The South African Department of Education (DoE) introduced a new threshold qualification, Advanced Certificate in Education (School Leadership), which was the first concrete step towards implementing a compulsory professional qualification for principalship. The qualification is called ACE ‘School Leadership’ but the outcomes in the learning content designed by the DoE tend to focus on ‘management’. Since this qualification was only implemented from 2008, the synchrony between the theory and practice has not yet been investigated. The focus of this paper was to determine whether the ACE promoted leadership practices (ideographic dimensions) rather than just management skills (nomothetic dimensions).
This study employed qualitative case study research methods and procedures to investigate the influence of the ACE School Leadership programme on leadership practices. Six principals who had completed the ACE School Leadership programme and their 24 subordinates from Mpumalanga, one of the poorest provinces in South Africa, were purposively selected. The findings display ample evidence of the nomothetic dimensions of the social systems theory outweighing the ideographic dimensions in the principal preparation programme. Principals showed confidence in management and this gave rise to unconscious leadership practices. Subordinates in their schools scored them highly regarding compliance and stated that they were more participative in their approach.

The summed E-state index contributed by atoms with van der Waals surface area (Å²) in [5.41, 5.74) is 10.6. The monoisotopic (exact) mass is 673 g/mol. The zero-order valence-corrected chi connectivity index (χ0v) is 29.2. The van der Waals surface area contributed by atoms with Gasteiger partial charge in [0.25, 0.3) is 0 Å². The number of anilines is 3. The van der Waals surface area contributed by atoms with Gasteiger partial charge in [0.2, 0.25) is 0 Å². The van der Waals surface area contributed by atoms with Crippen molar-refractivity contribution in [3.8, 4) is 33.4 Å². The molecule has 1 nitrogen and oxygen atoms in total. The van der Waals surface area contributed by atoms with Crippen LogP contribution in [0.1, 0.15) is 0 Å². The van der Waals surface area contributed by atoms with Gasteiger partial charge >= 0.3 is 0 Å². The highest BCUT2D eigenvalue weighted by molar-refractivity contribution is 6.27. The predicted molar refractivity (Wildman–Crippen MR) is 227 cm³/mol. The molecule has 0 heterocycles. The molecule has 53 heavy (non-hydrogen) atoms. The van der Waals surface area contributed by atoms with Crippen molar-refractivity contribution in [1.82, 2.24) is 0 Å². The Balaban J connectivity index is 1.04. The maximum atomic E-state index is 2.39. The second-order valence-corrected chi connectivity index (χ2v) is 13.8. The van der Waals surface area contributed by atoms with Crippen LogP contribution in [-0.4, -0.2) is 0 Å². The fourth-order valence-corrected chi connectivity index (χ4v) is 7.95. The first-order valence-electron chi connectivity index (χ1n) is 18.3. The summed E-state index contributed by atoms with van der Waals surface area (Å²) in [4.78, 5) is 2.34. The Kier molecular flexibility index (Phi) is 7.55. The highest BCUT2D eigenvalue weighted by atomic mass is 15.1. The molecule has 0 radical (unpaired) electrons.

The contribution that this research makes is that future preparation programmes be balanced regarding the social systems theory and contain contextual case studies; networking opportunities and strategic and innovative thinking which would result in principals not just being compliant, but competent and capable of leading school improvement. The study suggests a model for future effective leadership preparation programmes. The model outlines the threshold principal roles and the principal primary roles. The study acknowledges the need for more research on how principal leadership preparation programmes influence leadership practices. The ACE school leadership programme demonstrated in this study its ability to develop principals’ management practices and a need to develop principals’ leadership skills more. Findings in this study demonstrate improvement in learner performance for the principals who attended the ACE programme. The refinement of the ACE programme’s curriculum could lead to school leadership improvement